Sociology 2206A/B Chapter Notes - Chapter 9: Design Of Experiments, Selection Bias, Quasi

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Chapter 9: Experimental Research
- Experimental research builds on the principles of a positivist approach more directly than
do the other research techniques.
- Begin with a hypothesis, modify something in a situation, and compare the outcomes
with and without the modification
Research questions appropriate for an experiment
- The issue of an appropriate technique
- Research questions for experimental research
oCan’t be survey questions, need to have a scenario where something can be
oBetter suited for micro-level
Random Assignment
-Random Assignment: dividing subjects into groups at the beginning of experimental
research using a random process, so the experimenter can treat the groups as
equivalent. It is a way to divide or sort a collection of cases into two or more groups to
increase ones confidence that the groups do not differ in a systematic way. The
assignment is automatic.
- In probability theory, random describes a process in which each case has a known
chance of being selected. Random means a case has an exactly equal chance of ending
up in one or the other group.
- Difference between random sampling and random assignment: Figure 9.1 (196)
How to randomly assign
- A researcher begins with a collection of cases and then divides it into two or more
groups by a random process, such as asking people to count off or tossing a coin.
Matching versus random assignment
- Matching has one problem: what are the relevant characteristics to match on, and can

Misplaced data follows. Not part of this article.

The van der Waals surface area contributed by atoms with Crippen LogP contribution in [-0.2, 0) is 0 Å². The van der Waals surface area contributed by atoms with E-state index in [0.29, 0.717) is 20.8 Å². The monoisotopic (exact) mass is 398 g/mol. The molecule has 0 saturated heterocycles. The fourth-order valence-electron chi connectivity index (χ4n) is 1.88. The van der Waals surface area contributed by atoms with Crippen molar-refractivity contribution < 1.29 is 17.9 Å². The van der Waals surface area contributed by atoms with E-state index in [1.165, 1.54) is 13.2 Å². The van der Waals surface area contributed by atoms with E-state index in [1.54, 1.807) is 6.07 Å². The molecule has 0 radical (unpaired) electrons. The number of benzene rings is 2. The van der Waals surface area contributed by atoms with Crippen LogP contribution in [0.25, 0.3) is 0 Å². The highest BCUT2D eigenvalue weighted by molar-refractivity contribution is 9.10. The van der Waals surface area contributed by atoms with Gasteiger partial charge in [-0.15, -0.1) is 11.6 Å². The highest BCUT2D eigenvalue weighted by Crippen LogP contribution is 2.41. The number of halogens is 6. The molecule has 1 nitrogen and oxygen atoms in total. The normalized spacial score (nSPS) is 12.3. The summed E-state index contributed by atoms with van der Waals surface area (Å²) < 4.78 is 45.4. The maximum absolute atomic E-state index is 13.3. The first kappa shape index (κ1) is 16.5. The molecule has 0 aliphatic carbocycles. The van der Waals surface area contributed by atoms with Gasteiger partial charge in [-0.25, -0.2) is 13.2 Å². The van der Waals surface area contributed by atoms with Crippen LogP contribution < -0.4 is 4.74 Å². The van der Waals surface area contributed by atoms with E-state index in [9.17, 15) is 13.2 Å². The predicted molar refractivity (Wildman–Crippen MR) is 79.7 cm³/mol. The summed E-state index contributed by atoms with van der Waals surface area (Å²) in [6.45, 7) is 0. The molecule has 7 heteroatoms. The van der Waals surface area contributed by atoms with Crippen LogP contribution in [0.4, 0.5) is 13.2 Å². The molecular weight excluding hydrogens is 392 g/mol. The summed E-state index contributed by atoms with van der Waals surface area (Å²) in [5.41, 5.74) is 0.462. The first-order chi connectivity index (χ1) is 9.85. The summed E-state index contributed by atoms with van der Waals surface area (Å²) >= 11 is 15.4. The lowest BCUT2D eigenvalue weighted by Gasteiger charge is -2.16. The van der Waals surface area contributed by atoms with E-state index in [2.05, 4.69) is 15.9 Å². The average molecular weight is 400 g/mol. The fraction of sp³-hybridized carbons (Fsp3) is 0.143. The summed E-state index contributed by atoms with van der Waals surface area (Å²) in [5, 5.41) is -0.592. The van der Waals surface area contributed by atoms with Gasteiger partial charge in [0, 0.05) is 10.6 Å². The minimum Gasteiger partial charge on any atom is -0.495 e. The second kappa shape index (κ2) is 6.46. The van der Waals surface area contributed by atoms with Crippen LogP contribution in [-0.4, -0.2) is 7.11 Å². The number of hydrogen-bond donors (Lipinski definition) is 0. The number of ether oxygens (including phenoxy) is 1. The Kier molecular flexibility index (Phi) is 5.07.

one locate exact matches? People are just way to different.
Experimental design logic
- 7 parts of the experiment:
oTreatment: (independendent variable). This is what the research modifies
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oDependent variable: outcomes, they are the physical conditions, social
behaviours, attitudes, feelings or beliefs of subjects that change in response to a
treatment. They are measured
oPretest: the measurement of the DV prior to treatment
oPost-test: the measurement of the DV after the treatment
oExperimental group: receives the treatment
oControl group: does not receive the treatment
oRandom assignment
oFigure 9.2 for the order
Steps in conducting an experiment
- Decide on topic, narrow it into a testable research problem or question, and then
develop a hypothesis with variables.
- Crucial early step is to plan a specific experimental design
- Confederates: people who pretend to be other subjects but who actually work for the
researcher and deliberately mislead subjects.
Types of design
-Classical experimental design: Have random assignment, a control group, an
experimental group, and pretests and post tests for each group. Example on page 201
-Pre-experimental design: designs that lack random assignment, or use shortcuts, or
are weaker than the classic. They may be substituted in situations where an
experimenter cannot use all the features of a classical experimental design, but they
have weaker internal validity.
oOne-shot case study design: only an experimental group and a post test (no
pretest). Example in book. Lacks random assignment
oOne group post-test design: one group, a pretest and a post test. Lacks a
control group and random assignment. Example in book
oStatic group comparison: two groups, no random assignment, only a post-test.
Example in book
-Quasi-experimental designs: stronger than pre-experimental designs. They are
variations on the classical one that an experimenter uses in special situations or when
an experimenter has limited control over the IV. Called quasi because they are variations
of the classical experimental designs.
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